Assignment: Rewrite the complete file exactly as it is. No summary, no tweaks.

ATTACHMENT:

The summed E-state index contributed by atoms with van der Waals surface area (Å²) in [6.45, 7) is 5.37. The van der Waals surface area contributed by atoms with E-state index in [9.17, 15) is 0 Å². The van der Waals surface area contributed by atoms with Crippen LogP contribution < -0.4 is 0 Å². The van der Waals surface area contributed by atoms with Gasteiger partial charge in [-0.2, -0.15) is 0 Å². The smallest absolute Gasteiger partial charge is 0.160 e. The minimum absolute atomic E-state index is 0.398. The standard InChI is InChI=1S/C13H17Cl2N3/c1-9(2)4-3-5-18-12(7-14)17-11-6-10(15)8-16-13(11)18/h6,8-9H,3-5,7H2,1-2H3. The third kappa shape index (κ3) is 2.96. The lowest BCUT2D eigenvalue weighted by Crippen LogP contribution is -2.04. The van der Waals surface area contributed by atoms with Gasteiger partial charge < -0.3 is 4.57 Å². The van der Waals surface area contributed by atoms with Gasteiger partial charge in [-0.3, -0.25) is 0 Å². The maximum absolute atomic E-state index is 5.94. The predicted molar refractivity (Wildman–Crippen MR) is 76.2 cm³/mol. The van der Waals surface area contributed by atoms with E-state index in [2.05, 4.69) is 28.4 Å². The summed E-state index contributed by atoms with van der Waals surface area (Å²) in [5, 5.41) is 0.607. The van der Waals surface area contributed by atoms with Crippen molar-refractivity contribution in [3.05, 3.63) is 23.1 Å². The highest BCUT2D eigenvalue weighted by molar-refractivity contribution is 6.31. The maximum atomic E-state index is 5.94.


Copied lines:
The summed E-state index contributed by atoms with van der Waals surface area (Å²) in [6.45, 7) is 5.37. The van der Waals surface area contributed by atoms with E-state index in [9.17, 15) is 0 Å². The van der Waals surface area contributed by atoms with Crippen LogP contribution < -0.4 is 0 Å². The van der Waals surface area contributed by atoms with Gasteiger partial charge in [-0.2, -0.15) is 0 Å². The smallest absolute Gasteiger partial charge is 0.160 e. The minimum absolute atomic E-state index is 0.398. The standard InChI is InChI=1S/C13H17Cl2N3/c1-9(2)4-3-5-18-12(7-14)17-11-6-10(15)8-16-13(11)18/h6,8-9H,3-5,7H2,1-2H3. The third kappa shape index (κ3) is 2.96. The lowest BCUT2D eigenvalue weighted by Crippen LogP contribution is -2.04. The van der Waals surface area contributed by atoms with Gasteiger partial charge < -0.3 is 4.57 Å². The van der Waals surface area contributed by atoms with Gasteiger partial charge in [-0.3, -0.25) is 0 Å². The maximum absolute atomic E-state index is 5.94. The predicted molar refractivity (Wildman–Crippen MR) is 76.2 cm³/mol. The van der Waals surface area contributed by atoms with E-state index in [2.05, 4.69) is 28.4 Å². The summed E-state index contributed by atoms with van der Waals surface area (Å²) in [5, 5.41) is 0.607. The van der Waals surface area contributed by atoms with Crippen molar-refractivity contribution in [3.05, 3.63) is 23.1 Å². The highest BCUT2D eigenvalue weighted by molar-refractivity contribution is 6.31. The maximum atomic E-state index is 5.94.